Bret Stephens, harsh Wall Street Journal critic of climate scientists, wins Pulitzer Prize
Science and the Media:
- Restaurant chain accused of undermining public trust in science
- Headline dominating a Virginia newspaper’s front page: “Gender disparity vexes physicists”
- Elon Musk of Tesla Motors stirs media excitement for house- and industrial-scale batteries
- Washington Post headline: “The physicist at the forefront of talks with Iran”
- House science chairman’s Wall Street Journal op-ed: “Climate-change religion”
Wall Street Journal columnist Bret Stephens has won the 2013 Pulitzer Prize for commentary. Like the WSJ editorial board to which he belongs, he has a record of indicting climate scientists through mockery.
As recently as November 2011, in a column headlined 'The great global warming fizzle,' Stephens described 'the case of global warming' as a 'system of doomsaying prophecy and faith in things unseen' that, like religion, 'is susceptible to the earthly temptations of money, power, politics, arrogance and deceit.'
Stephens doesn't appear to reject outright the data on temperature rise, or even the finding that humans are involved. But he energetically mocks warnings as hysterical alarmism. In a 2008 column he wrote with a smirk:
What manner the catastrophe might take isn't yet clear, but the scenarios are grim: The climate crisis is getting worse faster than anticipated; global warming will cause refugee crises and destabilize entire nations.... And so on.
In December 2009, he published on the incident that he and others framed with the loaded term climategate. He charged that it involved 'some of the world's leading climate scientists working in tandem to block freedom of information requests, blackball dissenting scientists, manipulate the peer-review process, and obscure, destroy or massage inconvenient temperature data.' That column carried the headline 'Climategate: Follow the money' and the subhead 'Climate change researchers must believe in the reality of global warming just as a priest must believe in the existence of God.'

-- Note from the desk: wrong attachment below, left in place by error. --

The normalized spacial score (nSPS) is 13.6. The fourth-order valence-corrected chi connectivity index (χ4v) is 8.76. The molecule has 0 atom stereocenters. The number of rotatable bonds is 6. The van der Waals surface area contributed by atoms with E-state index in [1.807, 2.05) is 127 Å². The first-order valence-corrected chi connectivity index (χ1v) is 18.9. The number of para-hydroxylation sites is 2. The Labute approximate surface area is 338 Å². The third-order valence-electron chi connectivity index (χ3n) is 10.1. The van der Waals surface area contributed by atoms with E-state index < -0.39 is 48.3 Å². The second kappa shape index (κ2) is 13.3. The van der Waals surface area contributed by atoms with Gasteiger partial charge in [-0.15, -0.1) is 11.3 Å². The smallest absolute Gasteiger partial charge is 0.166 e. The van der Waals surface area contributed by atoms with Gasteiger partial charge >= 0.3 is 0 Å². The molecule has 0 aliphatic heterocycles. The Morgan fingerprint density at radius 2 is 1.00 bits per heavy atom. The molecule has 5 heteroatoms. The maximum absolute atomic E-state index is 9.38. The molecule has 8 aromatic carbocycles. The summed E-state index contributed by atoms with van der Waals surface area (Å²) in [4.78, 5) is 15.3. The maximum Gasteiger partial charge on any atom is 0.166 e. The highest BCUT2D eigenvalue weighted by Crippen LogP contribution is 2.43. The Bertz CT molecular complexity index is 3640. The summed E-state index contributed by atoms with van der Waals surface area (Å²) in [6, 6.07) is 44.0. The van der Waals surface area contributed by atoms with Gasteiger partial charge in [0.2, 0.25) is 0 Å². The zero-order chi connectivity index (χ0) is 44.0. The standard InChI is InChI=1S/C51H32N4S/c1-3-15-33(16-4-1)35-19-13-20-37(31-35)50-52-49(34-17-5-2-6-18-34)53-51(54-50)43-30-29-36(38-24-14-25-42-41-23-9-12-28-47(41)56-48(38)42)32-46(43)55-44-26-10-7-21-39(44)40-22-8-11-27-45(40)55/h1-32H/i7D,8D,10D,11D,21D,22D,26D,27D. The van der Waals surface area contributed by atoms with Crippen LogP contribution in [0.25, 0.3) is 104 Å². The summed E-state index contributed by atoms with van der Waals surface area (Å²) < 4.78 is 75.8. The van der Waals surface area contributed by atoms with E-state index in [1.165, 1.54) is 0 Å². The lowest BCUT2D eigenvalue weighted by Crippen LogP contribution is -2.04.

A week later his column's subhead pressed the religion analogy: 'Global warming and the psychology of true belief.' This time Stephens wrote, 'Last week, I suggested that funding flows had much to do with climate alarmism. But deeper things are at work as well. One of those things, I suspect, is what I would call the totalitarian impulse.'
In January 2010, he alleged that our civilization cannot 'think rationally about climate change.' That April, he declared that 'global warming is dead, nailed into its coffin one devastating disclosure, defection and re-evaluation at a time.' He predicted that this meant 'that pretty soon we're going to need another apocalyptic scare to take its place.' With carefully disdainful use of quotation marks on the phrase climate change, he offered the wager that 'within a few years 'climate change' will exercise global nerves about as much as overpopulation, toxic tampons, nuclear winters, ozone holes, killer bees, low sperm counts, genetically modified foods and mad cows do today.'
In October 2010 he mentioned his belief that 'many environmentalists would gladly suspend democratic norms to combat the notional threat of climate change.' In a July 2011 column he referred to 'climate change obsession.'
Paul Gigot, WSJ's editorial page editor, wrote a Pulitzer-nominating letter for Stephens. It never mentions climate. The prize is for a selection of Stephens's 2012 columns that don't mention climate either.
Steven T. Corneliussen, a media analyst for the American Institute of Physics, monitors three national newspapers, the weeklies Nature and Science, and occasionally other publications. He has published op-eds in the Washington Post and other newspapers, has written for NASA's history program, and is a science writer at a particle-accelerator laboratory.